Disclaimer: this post is rather messy due to the amount of information I want to put in vs. spare time I have
This post is all about my experiences on troubleshooting the issues of verifying Saml 2.0 responses’ signatures. To understand how the signatures should be verified, I think it is essential to understand how Saml 2.0 response messages are signed first. This answer on SO is a good read: http://stackoverflow.com/a/7073749/572488. Please note that if assertion encryption is used, the encryption step should happen after step 6. Another note is that some vendors may prefer signing the assertion elements only while some other may opt to sign just the whole responses.
When both the message and assertion are signed, structure of the signed message is:
1 2 3 4 5 6 7 8 <Response> <Signature> </Signature> <Assertion> <Signature> </Signature> <Assertion> </Response>
Signature verification requires that both signatures should be verified:
1 2 3 4 5 6 7 8 <Response> // Response's signature element is removed when verifying // signature of the whole response message <Assertion> <Signature> </Signature> <Assertion> </Response>
1 2 3 4 <Assertion> // Assertion's signature element is removed // when verifying signature of the assertion. <Assertion>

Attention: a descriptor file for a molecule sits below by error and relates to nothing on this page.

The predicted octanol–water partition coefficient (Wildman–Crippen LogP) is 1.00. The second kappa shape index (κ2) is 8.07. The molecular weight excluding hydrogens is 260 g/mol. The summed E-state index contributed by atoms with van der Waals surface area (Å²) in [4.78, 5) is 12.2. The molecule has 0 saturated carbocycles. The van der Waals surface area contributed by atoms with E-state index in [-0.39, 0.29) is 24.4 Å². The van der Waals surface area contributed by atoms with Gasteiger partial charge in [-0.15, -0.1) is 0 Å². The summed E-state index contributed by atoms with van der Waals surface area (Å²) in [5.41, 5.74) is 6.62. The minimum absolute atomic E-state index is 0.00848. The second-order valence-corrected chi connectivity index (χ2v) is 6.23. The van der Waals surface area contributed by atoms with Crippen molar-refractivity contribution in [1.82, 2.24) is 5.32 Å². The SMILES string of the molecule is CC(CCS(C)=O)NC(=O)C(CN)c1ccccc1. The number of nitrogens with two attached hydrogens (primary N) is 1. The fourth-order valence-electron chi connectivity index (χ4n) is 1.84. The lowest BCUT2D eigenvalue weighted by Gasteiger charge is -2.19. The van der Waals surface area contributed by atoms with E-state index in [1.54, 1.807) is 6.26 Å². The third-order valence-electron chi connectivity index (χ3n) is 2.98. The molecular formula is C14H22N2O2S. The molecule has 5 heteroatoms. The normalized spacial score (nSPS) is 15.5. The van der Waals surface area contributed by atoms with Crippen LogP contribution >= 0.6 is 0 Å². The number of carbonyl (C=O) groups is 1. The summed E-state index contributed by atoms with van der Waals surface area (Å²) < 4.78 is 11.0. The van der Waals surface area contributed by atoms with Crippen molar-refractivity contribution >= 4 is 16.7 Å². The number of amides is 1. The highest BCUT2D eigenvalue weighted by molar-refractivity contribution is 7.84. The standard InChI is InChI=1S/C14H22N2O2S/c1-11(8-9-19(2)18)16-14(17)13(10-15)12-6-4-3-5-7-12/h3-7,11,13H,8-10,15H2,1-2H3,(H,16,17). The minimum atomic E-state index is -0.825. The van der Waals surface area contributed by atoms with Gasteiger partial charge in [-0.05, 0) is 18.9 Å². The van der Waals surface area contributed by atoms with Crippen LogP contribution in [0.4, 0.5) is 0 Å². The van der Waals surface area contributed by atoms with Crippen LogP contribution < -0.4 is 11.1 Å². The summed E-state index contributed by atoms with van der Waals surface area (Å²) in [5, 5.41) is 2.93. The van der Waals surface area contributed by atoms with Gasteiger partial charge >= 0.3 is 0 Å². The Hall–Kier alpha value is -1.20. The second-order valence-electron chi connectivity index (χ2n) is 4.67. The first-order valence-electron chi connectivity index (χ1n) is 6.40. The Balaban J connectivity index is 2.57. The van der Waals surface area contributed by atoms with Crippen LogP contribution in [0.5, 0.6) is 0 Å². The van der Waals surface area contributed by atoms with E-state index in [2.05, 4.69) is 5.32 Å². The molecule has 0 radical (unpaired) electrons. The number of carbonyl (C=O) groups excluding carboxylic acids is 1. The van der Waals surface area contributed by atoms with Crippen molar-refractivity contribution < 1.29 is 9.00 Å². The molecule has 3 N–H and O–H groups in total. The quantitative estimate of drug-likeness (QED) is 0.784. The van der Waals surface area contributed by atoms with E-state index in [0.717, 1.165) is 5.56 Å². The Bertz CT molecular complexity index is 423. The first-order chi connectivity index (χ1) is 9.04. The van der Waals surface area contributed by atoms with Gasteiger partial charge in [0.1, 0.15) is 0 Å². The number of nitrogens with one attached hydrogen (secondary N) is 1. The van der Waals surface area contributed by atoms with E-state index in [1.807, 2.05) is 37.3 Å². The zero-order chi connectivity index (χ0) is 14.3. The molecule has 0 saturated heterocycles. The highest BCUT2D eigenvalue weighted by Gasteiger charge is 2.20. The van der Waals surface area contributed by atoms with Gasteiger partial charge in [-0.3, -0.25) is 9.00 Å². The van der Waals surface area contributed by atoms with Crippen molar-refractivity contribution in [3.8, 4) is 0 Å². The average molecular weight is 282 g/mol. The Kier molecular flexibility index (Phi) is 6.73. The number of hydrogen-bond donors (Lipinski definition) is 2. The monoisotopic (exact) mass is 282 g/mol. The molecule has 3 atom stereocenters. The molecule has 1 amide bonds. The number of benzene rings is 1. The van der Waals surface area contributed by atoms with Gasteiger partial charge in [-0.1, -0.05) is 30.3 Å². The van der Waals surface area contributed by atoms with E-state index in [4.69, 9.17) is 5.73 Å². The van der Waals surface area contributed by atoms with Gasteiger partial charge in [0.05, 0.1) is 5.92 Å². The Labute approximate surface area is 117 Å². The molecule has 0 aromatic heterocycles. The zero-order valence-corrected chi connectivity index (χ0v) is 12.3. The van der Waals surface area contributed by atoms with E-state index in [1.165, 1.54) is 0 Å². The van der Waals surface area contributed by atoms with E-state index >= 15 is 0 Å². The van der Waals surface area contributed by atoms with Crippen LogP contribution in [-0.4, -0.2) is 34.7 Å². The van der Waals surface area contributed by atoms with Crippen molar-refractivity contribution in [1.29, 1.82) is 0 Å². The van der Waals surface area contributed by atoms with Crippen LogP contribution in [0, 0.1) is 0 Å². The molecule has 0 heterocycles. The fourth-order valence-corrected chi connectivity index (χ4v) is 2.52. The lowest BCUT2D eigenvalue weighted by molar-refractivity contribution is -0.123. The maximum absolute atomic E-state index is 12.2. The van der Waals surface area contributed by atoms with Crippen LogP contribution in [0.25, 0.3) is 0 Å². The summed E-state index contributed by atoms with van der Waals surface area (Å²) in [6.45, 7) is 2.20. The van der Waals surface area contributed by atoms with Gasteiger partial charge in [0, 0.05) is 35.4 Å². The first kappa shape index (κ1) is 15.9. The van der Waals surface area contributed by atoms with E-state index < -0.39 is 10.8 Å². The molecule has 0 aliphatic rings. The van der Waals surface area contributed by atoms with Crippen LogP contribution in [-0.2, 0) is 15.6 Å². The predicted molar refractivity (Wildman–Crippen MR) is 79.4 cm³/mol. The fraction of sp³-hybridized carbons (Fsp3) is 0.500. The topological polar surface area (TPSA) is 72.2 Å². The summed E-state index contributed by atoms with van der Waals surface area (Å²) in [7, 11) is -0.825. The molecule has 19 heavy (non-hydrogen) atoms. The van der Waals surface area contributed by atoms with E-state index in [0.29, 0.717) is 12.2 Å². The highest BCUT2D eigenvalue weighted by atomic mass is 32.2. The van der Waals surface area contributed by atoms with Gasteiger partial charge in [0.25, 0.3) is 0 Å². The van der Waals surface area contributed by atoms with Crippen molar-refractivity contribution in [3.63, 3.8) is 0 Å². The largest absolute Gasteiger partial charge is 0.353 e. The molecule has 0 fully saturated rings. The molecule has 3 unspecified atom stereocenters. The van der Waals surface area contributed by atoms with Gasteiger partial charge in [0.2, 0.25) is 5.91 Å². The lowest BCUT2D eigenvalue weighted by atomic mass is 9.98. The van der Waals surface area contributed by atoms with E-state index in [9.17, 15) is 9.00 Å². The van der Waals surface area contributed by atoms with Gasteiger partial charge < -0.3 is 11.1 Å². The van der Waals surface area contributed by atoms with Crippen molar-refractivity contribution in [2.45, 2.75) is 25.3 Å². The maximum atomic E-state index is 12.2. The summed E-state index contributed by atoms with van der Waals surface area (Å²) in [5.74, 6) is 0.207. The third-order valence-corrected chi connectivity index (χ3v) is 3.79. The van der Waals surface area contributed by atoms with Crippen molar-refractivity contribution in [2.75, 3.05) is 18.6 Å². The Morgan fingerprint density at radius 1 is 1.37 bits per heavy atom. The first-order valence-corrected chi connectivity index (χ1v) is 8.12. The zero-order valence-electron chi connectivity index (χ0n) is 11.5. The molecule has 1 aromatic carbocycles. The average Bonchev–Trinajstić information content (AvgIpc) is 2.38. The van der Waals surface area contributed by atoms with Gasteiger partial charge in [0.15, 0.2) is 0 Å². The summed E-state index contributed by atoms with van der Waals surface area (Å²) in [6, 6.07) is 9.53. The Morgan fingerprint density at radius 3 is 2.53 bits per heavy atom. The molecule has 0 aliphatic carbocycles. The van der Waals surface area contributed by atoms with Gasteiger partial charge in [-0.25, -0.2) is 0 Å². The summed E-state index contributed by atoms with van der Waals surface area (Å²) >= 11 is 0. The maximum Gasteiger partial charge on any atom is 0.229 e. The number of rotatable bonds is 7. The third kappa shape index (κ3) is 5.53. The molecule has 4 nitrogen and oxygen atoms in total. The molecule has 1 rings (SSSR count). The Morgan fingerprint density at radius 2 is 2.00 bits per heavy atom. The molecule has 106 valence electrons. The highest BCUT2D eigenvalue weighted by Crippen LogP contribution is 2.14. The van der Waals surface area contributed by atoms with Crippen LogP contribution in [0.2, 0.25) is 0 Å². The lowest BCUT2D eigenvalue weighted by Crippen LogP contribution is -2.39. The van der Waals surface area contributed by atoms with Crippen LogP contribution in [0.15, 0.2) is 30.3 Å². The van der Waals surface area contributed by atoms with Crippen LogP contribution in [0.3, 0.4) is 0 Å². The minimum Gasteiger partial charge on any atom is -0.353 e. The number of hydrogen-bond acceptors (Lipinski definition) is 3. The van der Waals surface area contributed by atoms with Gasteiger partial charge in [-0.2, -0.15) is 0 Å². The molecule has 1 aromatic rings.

While the good part of signature verification is that it helps to Identify tampered messages, it is the evil part of it usually drives me mad: that’s is when a message that is assumed to be valid is verified as invalid. To make it worse, while signature verification APIs can tell you about invalid signatures, they can’t tell you what the exact cause is.
Message content is modified during transmission, e.g. when it goes through a proxy, a load balancer, or when it is transferred from a *nix environment to a Windows environment.
Use a wrong key to verify signatures.
Wrong signing procedure. I once found an IdP who signs a response message without taking assertion’s signature into account.
Possible causes for failure of verifying signature using WIF:
- Some providers create Response messages with white spaces and line breaks. How such a message is loaded into xml documents before feeding to WIF is important. Briefly speaking, you need to use a reader that can normalize \r\n to \n only. Reader such as .NET’s XmlTextReader doesn’t do that normalization. As a result, WIF converts “r” into “
” which breaks signature verification.
Possible causes for failure of verifying signature using SignedXml:
Load a message into XmlDocument with PreserveWhitespaces=false.
You write incorrect code to verify signatures. Part of the verification step which is done by SignedXml is to remove a signature from a message before calculating digest value of the remaining message as described in the beginning of this post. However, when a message contains two signatures, most of the code sample I found on the internet can’t remove the correct signature element. The trick is that when loading the assertion element, the element should be “detached” from the parent document. One way to do that is to import it to a new xml document.
Remember that you can enable SignedXml tracing log to find out if the loaded message has white spaces preserved or the verification step correctly removes relevant signature element.